To help troubleshoot this issue, you need an inline spark plug tester with a light. To fix this issue, all you really need is a Phillips head screwdriver to get the distributor cap off and a little piece of sand paper. The test light is very cheap and a great tool to have at your disposal when owning “This Old Boat”.

Posted in Bertram, Boating, Crusaders, Ethanol, Marine, Mercruiser, Mercruiser 470, This Old Boat, Thunderbird Formula | 4 Comments

A Chris Craft 25 Woody Damaged in Hurricane Katrina Resurrected as a Bar

A Chris Craft 25 Woody from the 1950s era, similar to the photo to the left, that was severely damaged in Hurricane Katrina almost met it’s end, chopped up in a dumpster.

Fortunately for this Chris Craft, a home designer looking for something unique to add to a Lake Tahoe vacation home came up with the idea of converting an old classic boat into a Bar. The Bar would be part of large game room sporting a ping pong table and pool tables. In order to get the 25 foot Chris Craft into the room, the 25 foot Chris-Craft wooden racing boat had to be sawed in half, lengthwise, then she was rebuilt and finished.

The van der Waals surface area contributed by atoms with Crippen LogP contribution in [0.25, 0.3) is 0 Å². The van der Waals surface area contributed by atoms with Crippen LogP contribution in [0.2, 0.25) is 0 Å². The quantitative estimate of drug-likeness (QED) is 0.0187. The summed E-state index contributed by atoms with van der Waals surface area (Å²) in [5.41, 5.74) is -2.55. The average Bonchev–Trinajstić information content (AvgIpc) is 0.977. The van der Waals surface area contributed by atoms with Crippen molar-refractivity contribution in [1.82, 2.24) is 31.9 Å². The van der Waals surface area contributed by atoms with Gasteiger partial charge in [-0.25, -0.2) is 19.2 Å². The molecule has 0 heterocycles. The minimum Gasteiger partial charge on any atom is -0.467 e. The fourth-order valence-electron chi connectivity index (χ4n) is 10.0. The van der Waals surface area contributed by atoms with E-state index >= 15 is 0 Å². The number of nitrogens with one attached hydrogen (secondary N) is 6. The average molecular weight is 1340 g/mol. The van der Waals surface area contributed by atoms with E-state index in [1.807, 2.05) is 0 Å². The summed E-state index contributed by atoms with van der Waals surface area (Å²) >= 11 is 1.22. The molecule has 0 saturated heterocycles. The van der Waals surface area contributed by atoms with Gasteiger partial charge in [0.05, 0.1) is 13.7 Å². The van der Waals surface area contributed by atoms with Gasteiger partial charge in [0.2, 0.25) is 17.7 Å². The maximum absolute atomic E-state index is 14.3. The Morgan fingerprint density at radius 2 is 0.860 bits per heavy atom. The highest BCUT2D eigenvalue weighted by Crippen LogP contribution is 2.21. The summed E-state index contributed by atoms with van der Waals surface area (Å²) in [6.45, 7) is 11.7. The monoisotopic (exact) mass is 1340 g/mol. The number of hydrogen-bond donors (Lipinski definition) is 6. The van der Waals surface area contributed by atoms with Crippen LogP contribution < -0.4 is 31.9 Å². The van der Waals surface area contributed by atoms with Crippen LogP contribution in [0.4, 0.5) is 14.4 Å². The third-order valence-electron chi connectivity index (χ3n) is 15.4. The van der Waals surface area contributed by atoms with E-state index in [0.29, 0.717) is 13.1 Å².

To accompany the Chris Craft 25 Bar, you will find in this Bar/Game room a 50-inch Samsung plasma HDTV, two pool tables (one of which converts into a Ping-Pong table), a dart board, two pair of Sonance in-ceiling speakers to deliver a variety of music sources from the whole-house audio system, and in-wall Sonance K2 LCD touchpad used to activate selected music sources.

While the utilization of Chris Craft 25 as a Bar is very cool, it’s also sad to see an old boat be taken out service.